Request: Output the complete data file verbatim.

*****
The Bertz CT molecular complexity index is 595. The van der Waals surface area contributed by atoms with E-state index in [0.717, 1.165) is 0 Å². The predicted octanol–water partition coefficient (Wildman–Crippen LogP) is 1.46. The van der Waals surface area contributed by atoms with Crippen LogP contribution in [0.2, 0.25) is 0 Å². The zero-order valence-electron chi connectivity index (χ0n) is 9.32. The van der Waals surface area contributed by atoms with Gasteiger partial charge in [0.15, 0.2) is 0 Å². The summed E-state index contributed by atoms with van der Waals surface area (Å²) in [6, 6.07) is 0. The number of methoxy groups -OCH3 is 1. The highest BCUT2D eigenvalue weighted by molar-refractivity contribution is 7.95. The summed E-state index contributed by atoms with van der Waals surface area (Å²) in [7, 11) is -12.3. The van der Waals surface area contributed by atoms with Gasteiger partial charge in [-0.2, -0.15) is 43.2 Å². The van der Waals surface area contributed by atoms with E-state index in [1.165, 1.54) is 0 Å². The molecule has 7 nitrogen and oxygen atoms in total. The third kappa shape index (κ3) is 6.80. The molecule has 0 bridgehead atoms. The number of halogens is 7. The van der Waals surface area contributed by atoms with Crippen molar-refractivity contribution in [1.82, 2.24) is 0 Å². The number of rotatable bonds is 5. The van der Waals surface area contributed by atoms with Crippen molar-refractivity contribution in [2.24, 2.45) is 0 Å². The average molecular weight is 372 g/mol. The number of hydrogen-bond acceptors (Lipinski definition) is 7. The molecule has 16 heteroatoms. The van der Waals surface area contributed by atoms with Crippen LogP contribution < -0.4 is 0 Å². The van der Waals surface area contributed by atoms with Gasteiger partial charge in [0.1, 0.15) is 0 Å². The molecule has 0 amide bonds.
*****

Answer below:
The Bertz CT molecular complexity index is 595. The van der Waals surface area contributed by atoms with E-state index in [0.717, 1.165) is 0 Å². The predicted octanol–water partition coefficient (Wildman–Crippen LogP) is 1.46. The van der Waals surface area contributed by atoms with Crippen LogP contribution in [0.2, 0.25) is 0 Å². The zero-order valence-electron chi connectivity index (χ0n) is 9.32. The van der Waals surface area contributed by atoms with Gasteiger partial charge in [0.15, 0.2) is 0 Å². The summed E-state index contributed by atoms with van der Waals surface area (Å²) in [6, 6.07) is 0. The number of methoxy groups -OCH3 is 1. The highest BCUT2D eigenvalue weighted by molar-refractivity contribution is 7.95. The summed E-state index contributed by atoms with van der Waals surface area (Å²) in [7, 11) is -12.3. The van der Waals surface area contributed by atoms with Gasteiger partial charge in [-0.2, -0.15) is 43.2 Å². The van der Waals surface area contributed by atoms with E-state index in [1.165, 1.54) is 0 Å². The molecule has 7 nitrogen and oxygen atoms in total. The third kappa shape index (κ3) is 6.80. The molecule has 0 bridgehead atoms. The number of halogens is 7. The van der Waals surface area contributed by atoms with Crippen molar-refractivity contribution in [1.82, 2.24) is 0 Å². The number of rotatable bonds is 5. The van der Waals surface area contributed by atoms with Crippen molar-refractivity contribution in [2.24, 2.45) is 0 Å². The average molecular weight is 372 g/mol. The number of hydrogen-bond acceptors (Lipinski definition) is 7. The molecule has 16 heteroatoms. The van der Waals surface area contributed by atoms with Crippen LogP contribution < -0.4 is 0 Å². The van der Waals surface area contributed by atoms with Gasteiger partial charge in [0.1, 0.15) is 0 Å². The molecule has 0 amide bonds.